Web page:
How to deal with moody men
NOV 8, 2011 | ZENOYISE MADIKWA |
Modern-day moody male syndrome
DOWN IN THE DUMPS: Men are not as strong as they pretend.
Male stress tends to be taken out on the partners that we are in relationship with
HE GOES all quiet for no reason and doesn't say a single word to you. He just sits there and looks miserable. He is withdrawn, easily agitated and blows up minor issues out of all proportion.
When you ask him what the problem is he says it's nothing to do with you and that he's OK. His silent treatment is driving you crazy. One day he's fine and laughing and joking, the next he's not saying a word and most of the time his mood swings have no grounds whatsoever.
Psychotherapist Jed Diamond calls this problem "irritable male syndrome" (IMS), in his book Irritable Male Syndrome. He says even men fall victim to hormone fluctuations.
He says IMS can be defined as a state of hypersensitivity, frustration, anxiety, and anger that occurs in males and is associated with biochemical changes, hormonal fluctuations, stress and loss of male identity.
Diamond said the biggest reason men were moody was that there were more new and deadly stresses facing men than ever before.
He said that in the past, stress came from physical sources.
"A wild animal would run into the camp or there would be physical danger. And men knew how to respond to that - the fight or flight response.
"But now stress comes from many other sources. From too much traffic, from where our country is going and the direction we're going and so on. The traditional male responses don't work. We can't fight it if we don't know what it is. As a result, male stress tends to be taken out on the partners that we are in relationship with."
Amazingly, a study at the University of British Columbia, Canada, shows that women are programmed to be attracted to moody or gloomy men.
Asiphe Ndlela, a psychologist, says this is because happy, smiling nice guys don't appear as strong, powerful or masculine as those with a bad attitude.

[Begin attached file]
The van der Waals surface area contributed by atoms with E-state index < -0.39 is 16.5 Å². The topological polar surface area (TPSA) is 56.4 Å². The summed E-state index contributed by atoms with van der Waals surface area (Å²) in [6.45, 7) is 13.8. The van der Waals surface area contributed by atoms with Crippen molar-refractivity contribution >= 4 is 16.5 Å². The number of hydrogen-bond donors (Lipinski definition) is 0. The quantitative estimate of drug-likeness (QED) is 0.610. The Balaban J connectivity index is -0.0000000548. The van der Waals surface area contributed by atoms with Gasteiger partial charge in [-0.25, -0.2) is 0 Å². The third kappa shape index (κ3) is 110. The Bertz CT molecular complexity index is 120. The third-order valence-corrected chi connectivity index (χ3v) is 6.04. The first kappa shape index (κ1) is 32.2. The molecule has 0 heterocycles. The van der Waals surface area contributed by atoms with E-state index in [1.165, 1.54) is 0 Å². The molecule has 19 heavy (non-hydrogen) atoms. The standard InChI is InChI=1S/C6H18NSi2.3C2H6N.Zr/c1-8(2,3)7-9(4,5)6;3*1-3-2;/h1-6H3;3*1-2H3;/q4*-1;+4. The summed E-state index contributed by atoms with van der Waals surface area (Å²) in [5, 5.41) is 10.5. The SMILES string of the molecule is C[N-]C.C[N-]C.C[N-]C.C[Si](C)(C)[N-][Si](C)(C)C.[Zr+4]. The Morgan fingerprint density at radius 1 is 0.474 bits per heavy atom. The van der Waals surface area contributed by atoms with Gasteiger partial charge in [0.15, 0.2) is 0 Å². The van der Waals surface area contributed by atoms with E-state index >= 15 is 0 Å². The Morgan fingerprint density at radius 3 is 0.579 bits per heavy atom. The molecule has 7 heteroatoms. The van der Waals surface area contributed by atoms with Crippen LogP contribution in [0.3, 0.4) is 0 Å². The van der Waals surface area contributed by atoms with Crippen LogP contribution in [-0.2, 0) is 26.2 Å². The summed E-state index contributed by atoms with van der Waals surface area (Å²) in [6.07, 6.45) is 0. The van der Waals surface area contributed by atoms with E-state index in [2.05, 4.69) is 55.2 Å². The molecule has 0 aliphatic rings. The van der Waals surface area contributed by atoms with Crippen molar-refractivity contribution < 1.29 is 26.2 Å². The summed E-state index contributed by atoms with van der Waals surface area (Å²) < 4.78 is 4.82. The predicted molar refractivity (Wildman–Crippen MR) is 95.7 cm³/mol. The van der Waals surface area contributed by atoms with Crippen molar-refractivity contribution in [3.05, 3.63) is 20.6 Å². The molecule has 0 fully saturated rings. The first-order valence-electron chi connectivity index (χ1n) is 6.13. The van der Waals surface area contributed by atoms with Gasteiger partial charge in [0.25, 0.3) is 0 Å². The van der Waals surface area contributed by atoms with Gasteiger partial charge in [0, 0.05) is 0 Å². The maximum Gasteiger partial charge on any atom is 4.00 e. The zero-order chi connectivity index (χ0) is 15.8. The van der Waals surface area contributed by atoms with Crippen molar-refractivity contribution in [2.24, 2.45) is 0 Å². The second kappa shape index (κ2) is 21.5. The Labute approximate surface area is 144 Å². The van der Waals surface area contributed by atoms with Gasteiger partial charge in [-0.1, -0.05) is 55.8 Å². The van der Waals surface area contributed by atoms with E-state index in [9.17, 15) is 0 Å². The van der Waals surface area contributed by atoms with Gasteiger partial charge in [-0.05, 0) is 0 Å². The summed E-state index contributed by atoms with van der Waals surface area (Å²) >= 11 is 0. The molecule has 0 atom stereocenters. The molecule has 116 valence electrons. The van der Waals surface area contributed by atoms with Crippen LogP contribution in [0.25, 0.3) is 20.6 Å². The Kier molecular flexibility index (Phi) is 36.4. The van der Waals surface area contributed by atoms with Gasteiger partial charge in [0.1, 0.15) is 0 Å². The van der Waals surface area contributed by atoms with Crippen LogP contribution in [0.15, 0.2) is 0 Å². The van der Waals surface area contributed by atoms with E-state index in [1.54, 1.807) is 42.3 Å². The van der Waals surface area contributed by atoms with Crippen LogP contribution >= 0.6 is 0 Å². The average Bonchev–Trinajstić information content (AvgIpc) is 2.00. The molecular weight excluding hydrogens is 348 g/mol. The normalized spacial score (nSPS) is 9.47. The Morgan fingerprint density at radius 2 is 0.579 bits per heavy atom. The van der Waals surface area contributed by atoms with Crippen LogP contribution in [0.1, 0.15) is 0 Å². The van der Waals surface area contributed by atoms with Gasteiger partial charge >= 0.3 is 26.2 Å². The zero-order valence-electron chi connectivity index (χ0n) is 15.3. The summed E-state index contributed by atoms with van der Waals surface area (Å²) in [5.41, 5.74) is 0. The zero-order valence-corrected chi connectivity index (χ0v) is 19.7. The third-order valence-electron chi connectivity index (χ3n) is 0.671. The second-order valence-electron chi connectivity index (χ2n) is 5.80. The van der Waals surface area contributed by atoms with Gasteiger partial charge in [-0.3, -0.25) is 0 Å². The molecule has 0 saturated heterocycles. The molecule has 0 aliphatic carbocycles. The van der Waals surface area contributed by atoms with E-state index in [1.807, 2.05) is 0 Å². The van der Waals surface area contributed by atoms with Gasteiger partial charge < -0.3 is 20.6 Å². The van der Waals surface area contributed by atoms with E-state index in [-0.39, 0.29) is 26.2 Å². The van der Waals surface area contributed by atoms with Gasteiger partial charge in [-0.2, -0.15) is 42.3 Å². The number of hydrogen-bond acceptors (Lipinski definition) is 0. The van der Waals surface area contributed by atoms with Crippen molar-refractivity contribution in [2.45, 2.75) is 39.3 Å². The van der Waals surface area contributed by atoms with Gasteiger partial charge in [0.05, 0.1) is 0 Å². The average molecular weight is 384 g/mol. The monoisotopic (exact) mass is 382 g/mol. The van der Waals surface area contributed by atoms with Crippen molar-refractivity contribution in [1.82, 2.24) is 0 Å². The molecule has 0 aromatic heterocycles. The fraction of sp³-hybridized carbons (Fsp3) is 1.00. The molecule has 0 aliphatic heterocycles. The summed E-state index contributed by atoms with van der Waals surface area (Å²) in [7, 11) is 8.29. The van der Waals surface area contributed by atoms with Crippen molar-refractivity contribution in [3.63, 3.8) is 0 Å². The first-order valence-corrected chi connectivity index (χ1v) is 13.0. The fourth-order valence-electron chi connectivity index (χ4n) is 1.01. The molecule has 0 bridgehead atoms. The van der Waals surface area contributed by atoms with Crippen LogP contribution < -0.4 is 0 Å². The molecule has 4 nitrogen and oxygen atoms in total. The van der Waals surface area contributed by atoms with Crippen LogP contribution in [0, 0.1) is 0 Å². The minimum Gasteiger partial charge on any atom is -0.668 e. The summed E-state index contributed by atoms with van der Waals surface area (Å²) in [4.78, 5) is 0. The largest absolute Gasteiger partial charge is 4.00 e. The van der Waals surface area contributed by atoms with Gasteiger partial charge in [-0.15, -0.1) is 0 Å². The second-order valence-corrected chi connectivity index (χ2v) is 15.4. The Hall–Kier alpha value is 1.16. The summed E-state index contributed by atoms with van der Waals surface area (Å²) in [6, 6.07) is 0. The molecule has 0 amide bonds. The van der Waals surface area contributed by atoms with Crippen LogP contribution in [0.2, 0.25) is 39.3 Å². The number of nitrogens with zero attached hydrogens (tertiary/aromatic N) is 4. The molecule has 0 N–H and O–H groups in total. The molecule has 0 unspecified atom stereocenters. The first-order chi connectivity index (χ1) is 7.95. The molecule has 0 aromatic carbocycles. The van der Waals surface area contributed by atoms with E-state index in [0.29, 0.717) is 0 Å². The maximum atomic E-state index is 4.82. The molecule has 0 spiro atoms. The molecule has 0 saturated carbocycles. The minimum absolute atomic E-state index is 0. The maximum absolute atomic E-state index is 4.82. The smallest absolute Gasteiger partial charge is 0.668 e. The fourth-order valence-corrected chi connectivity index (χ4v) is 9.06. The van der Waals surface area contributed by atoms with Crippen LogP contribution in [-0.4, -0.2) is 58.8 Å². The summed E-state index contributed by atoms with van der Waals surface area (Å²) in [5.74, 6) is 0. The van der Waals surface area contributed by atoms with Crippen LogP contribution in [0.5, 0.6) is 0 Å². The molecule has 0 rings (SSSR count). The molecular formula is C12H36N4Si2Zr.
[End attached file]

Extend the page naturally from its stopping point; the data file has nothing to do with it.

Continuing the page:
"Men, on the other hand, are more inclined to fancy happy, smiling women because they seem more approachable and submissive."
But is it not women who are notorious for being the moody sex?
Ndlela says we all experienced moody moments, but men and women just handled moodiness differently. The change in a man's mood could be triggered by hormone fluctuations (the same as in females) or stress.
She says men and women approached problem solving differently.
"Men can just get quiet, not say anything to anyone, keep things to themselves, because they don't want to be seen as whiners, while women talk about issues they feel unhappy about."
Ndlela says communication with a moody partner wasn't always easy.
"When your partner gets moody like that, it is important to stay calm. Understand your husband's need for space at times. Be there for him if he needs you, but let him work through his own frustrations.
"Don't get easily offended, don't get selfish. Show him some affection, but don't overdo it."
She says it is important to maintain your own good mood. There's no need for both of you to be moody. But if your partner's moodiness does not pass, it could be a sign of something more serious, such as depression.
Mpho Malatje of Masibambane Family Group in Khayelitsha said that from a young age, men were taught that showing emotions was a sign of weakness. Malatje said emotional baggage "comes out in spurts for men